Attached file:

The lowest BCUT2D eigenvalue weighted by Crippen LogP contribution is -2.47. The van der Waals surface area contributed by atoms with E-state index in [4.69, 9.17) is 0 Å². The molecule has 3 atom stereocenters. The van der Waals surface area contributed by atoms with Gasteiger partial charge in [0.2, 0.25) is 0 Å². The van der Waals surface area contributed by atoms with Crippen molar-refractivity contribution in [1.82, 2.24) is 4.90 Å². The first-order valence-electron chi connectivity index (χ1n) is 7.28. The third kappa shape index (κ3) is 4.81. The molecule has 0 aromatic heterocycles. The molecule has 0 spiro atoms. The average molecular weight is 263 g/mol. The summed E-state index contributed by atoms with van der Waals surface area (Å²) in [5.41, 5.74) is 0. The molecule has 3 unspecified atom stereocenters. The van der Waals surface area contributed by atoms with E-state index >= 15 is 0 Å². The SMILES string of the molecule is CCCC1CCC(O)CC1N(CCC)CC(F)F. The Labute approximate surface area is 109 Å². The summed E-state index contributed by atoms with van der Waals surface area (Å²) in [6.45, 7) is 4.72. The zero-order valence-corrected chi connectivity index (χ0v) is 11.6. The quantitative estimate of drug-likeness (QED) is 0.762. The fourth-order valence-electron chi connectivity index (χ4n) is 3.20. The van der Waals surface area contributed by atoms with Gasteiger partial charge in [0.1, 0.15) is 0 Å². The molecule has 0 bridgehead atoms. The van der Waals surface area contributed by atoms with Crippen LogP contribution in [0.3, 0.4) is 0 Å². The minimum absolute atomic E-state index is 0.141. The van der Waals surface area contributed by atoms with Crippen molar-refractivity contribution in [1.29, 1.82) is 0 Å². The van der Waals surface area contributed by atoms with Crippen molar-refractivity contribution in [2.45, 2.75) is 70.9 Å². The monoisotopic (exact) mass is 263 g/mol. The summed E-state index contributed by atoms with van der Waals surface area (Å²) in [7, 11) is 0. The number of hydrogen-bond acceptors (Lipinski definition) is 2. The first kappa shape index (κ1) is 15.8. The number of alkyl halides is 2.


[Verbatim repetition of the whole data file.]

The lowest BCUT2D eigenvalue weighted by Crippen LogP contribution is -2.47. The van der Waals surface area contributed by atoms with E-state index in [4.69, 9.17) is 0 Å². The molecule has 3 atom stereocenters. The van der Waals surface area contributed by atoms with Gasteiger partial charge in [0.2, 0.25) is 0 Å². The van der Waals surface area contributed by atoms with Crippen molar-refractivity contribution in [1.82, 2.24) is 4.90 Å². The first-order valence-electron chi connectivity index (χ1n) is 7.28. The third kappa shape index (κ3) is 4.81. The molecule has 0 aromatic heterocycles. The molecule has 0 spiro atoms. The average molecular weight is 263 g/mol. The summed E-state index contributed by atoms with van der Waals surface area (Å²) in [5.41, 5.74) is 0. The molecule has 3 unspecified atom stereocenters. The van der Waals surface area contributed by atoms with E-state index >= 15 is 0 Å². The SMILES string of the molecule is CCCC1CCC(O)CC1N(CCC)CC(F)F. The Labute approximate surface area is 109 Å². The summed E-state index contributed by atoms with van der Waals surface area (Å²) in [6.45, 7) is 4.72. The zero-order valence-corrected chi connectivity index (χ0v) is 11.6. The quantitative estimate of drug-likeness (QED) is 0.762. The fourth-order valence-electron chi connectivity index (χ4n) is 3.20. The van der Waals surface area contributed by atoms with Gasteiger partial charge in [0.1, 0.15) is 0 Å². The molecule has 0 bridgehead atoms. The van der Waals surface area contributed by atoms with Crippen LogP contribution in [0.3, 0.4) is 0 Å². The minimum absolute atomic E-state index is 0.141. The van der Waals surface area contributed by atoms with Crippen molar-refractivity contribution in [1.29, 1.82) is 0 Å². The van der Waals surface area contributed by atoms with Crippen molar-refractivity contribution in [2.45, 2.75) is 70.9 Å². The monoisotopic (exact) mass is 263 g/mol. The summed E-state index contributed by atoms with van der Waals surface area (Å²) in [7, 11) is 0. The number of hydrogen-bond acceptors (Lipinski definition) is 2. The first kappa shape index (κ1) is 15.8. The number of alkyl halides is 2.